Orthodox Jewish women, it seems to me, strike a more reasonable balance. Their husbands can be found in the delivery room, but always sitting by the wife's head or to the side, saying prayers and giving encouragement -- but never actually watching the baby come out in our favored full-frontal position. This is specifically prohibited by Jewish law, for the connection between seeing the birth itself and diminished male desire has been understood for thousands of years. In Judaism, preserving the intimate relationship between husband and wife is thought to be more important than worshipping at the altar of the Totally Involved Spouse Who Must See Everything. But people are so dogmatic about this subject that it's hard to have a rational discussion. (Slate's Meghan O'Rourke reports that one blog had to shut down its discussion about Dr. Ablow when a few posters dared to defend his patients.)
The October 2005 Marie Claire provides another window into postmodern extremism. Five ‘confident' women are showcased -- a nurse, a musician, a dancer, a sales agent, and a testing-lab proctor -- all of whom posed in the buff for the magazine. As we are told, "these women are actually more confident naked than clothed." Then the editors pointedly demand, "Are you?" In case you missed the lesson, if you don't want to show your naked tush to millions of strangers, then baby, you've got a confidence problem.
Actually, the contemporary woman seems to have a lot of problems. She is deemed to have "jealousy issues" if she cannot grasp why her boyfriend requires lap dances from strippers. In her new book Pornified, Pamela Paul interviews 24-year-old Ashley, insecure because her boyfriend visits strip bars to get lap dances every month or so. Ashley tries "to explain why I thought it was offensive," but to no avail. Kara, a 30-year-old physician, has the same problem and got into a big fight with boyfriend Rob over whether getting a lap dance constitutes cheating: "I said it's cheating because the woman is touching you... but Rob didn't think so."
Paul also reports that increasing numbers of men are finding it impossible to perform with their girlfriends and wives because sex has become so demystified. Shockingly, when given a choice between a real woman and their Internet porn, many choose the porn.
It all begs the question: If doing away with modesty was supposed to be liberating, why is the sex now so bad? Why should men and women be further apart than ever?
To me, the essential confusion comes down to mistaking modesty for shame. If you think sexuality should be private, goes the prevailing view, then you must be ashamed of it. You must be a prude. Conversely, if you are comfortable with your sexuality, then you should be cool with lifting your shirt for strangers, or cheering on your man as he watches hard-core porn -- even standing by supportively while he enjoys lap dances.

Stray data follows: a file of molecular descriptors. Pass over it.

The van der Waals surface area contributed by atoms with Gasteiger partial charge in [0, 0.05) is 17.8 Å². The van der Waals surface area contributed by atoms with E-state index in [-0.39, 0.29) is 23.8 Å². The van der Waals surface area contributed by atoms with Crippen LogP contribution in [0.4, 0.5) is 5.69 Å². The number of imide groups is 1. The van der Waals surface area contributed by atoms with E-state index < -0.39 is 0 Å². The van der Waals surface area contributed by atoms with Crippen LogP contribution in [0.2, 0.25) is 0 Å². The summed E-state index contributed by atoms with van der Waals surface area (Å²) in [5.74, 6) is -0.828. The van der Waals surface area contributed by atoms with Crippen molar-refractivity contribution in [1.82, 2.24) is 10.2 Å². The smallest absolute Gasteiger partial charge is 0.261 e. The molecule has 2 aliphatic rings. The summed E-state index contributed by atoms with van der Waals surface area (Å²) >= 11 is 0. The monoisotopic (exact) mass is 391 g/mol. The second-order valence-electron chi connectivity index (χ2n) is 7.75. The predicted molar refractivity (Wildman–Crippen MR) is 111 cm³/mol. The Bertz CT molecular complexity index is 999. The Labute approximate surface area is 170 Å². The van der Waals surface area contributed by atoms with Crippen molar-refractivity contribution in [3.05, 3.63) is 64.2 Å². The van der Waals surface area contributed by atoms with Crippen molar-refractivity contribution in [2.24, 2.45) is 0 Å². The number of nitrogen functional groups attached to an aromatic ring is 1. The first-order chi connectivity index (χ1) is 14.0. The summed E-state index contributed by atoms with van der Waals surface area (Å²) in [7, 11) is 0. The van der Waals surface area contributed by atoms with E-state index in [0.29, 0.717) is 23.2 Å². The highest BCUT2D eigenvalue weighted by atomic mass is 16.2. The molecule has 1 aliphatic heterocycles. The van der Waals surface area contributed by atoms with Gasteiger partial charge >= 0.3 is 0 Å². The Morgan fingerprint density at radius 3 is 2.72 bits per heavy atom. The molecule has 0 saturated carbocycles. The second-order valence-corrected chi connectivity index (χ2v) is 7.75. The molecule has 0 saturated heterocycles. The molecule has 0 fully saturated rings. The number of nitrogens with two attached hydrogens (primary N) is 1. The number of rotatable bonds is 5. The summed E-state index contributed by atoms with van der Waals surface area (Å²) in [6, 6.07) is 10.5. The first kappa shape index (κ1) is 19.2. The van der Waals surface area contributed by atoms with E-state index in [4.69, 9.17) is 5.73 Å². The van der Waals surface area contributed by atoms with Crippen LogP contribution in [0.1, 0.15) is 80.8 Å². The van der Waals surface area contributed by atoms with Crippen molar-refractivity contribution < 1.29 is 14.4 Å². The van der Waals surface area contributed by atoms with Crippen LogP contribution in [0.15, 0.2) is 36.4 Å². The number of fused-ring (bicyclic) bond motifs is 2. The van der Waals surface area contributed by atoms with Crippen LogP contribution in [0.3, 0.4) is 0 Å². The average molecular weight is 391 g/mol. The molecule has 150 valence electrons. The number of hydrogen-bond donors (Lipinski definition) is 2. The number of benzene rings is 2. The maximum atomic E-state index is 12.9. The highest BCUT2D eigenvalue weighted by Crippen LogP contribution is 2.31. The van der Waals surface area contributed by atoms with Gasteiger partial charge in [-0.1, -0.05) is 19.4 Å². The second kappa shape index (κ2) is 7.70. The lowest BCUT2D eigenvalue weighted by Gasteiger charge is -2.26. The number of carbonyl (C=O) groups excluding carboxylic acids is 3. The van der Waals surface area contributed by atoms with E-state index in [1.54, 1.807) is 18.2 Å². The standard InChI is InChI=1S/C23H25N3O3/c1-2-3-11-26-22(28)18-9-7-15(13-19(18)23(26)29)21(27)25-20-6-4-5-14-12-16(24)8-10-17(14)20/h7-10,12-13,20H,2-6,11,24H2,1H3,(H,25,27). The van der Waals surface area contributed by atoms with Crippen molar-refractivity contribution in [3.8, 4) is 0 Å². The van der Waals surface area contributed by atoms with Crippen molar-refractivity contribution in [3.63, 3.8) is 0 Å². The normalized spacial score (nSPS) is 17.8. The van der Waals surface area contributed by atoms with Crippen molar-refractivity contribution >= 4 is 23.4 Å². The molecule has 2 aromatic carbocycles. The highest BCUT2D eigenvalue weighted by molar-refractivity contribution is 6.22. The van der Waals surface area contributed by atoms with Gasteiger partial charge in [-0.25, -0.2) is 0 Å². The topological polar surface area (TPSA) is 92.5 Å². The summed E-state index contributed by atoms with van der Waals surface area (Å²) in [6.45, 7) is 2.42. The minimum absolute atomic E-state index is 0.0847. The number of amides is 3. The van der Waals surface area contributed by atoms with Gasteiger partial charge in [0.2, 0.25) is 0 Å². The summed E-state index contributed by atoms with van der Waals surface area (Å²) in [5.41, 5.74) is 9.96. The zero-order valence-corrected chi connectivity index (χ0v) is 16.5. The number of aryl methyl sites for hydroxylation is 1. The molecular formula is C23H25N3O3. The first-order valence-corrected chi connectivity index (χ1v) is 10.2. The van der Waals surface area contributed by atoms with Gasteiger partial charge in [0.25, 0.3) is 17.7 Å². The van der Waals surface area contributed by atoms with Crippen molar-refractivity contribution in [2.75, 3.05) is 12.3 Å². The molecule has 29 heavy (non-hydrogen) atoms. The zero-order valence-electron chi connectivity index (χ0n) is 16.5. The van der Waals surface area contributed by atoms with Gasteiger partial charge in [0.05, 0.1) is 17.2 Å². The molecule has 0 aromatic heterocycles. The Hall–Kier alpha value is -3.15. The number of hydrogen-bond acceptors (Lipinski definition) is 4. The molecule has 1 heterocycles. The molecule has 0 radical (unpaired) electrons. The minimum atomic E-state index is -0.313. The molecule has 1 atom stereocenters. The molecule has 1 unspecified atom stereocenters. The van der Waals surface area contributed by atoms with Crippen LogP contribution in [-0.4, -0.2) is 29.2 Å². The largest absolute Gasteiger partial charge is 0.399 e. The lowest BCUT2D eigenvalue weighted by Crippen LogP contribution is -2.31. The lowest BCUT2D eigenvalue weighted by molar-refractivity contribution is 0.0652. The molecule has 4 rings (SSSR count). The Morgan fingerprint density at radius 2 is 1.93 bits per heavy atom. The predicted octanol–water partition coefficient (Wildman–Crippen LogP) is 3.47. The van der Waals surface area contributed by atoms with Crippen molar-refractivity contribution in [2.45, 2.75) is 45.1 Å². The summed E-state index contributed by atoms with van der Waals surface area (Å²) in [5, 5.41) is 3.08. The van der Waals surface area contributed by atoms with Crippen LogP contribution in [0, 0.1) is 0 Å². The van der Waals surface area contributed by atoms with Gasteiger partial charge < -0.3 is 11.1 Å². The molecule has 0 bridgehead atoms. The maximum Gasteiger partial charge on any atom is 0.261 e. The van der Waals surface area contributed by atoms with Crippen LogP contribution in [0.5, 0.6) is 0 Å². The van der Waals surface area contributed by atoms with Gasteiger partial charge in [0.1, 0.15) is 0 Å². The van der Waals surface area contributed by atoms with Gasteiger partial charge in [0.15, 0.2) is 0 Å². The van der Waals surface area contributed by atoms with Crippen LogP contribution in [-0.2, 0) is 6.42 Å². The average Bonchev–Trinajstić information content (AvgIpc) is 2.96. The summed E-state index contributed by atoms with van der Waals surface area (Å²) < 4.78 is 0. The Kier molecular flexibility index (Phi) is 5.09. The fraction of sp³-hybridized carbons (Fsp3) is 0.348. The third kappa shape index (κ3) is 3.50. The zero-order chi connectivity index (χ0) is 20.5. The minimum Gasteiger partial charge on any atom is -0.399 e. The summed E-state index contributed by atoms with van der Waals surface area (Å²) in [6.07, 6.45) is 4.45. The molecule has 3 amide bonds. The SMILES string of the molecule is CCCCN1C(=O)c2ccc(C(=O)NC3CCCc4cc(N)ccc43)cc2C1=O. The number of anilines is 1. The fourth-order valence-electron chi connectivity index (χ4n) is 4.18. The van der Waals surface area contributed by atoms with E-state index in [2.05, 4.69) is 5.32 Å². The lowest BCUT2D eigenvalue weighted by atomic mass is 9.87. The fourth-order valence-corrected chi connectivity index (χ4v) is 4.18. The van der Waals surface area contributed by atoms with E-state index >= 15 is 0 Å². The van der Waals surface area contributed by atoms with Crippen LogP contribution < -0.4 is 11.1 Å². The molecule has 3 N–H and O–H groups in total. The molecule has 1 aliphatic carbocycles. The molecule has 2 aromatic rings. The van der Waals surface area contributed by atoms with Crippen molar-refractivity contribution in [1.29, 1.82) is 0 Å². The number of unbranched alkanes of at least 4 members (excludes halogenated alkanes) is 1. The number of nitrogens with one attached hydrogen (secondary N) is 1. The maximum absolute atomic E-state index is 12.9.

If you're like me, you wonder how this harem mentality is liberating for women. Even Jennifer Saginor -- whose father was Hugh Hefner's doctor in charge of providing diet pills and breast-enlargements for all his girls -- found a modesty-free existence to be damaging. As a child growing up in the Playboy mansion, Jennifer saw 19-year-old girls dying of drug overdoses, girls whose last acts on this earth were performing public sexual favors for men. Seeing sex so violently dissociated from emotion has made it "difficult to be intimate. Very difficult," Ms. Saginor admits.
History has taught us a surprising lesson: Real intimacy flourishes only where there's also restraint. Having sex for its own sake, without waiting to integrate our deepest emotions and hopes, at best becomes boring, fast. At worst, men and women end up competing over how cruelly they can use one another.
In truth, the real reason for sexual modesty is not shame, but an awareness of how precious we are. Smirk at that statement if you will, but the fact remains: It is a rare dog that desires a candlelit dinner before mating. On the other hand, it is a rare human who can have a one-night stand without feeling at least a twinge of guilt afterward. And, howls of protest from vested interests notwithstanding, most men know that their most intimate relationships should not be with their computer browsers.
Where does our modesty confusion come from? Maybe we had the wrong idea about covering up from the beginning. Most people think that Adam and Eve knew more after they ate from that infamous Tree, and only then realized that they were -- yikes! -- naked. But early rabbinic commentators on the Bible explain that after the sin, with evil internalized, Adam and Eve actually understood less about the world (Rashi on Genesis 2:25). Eating the Tree's fruit really introduced subjectivity, so that things that were formerly True or False now seemed merely good or bad.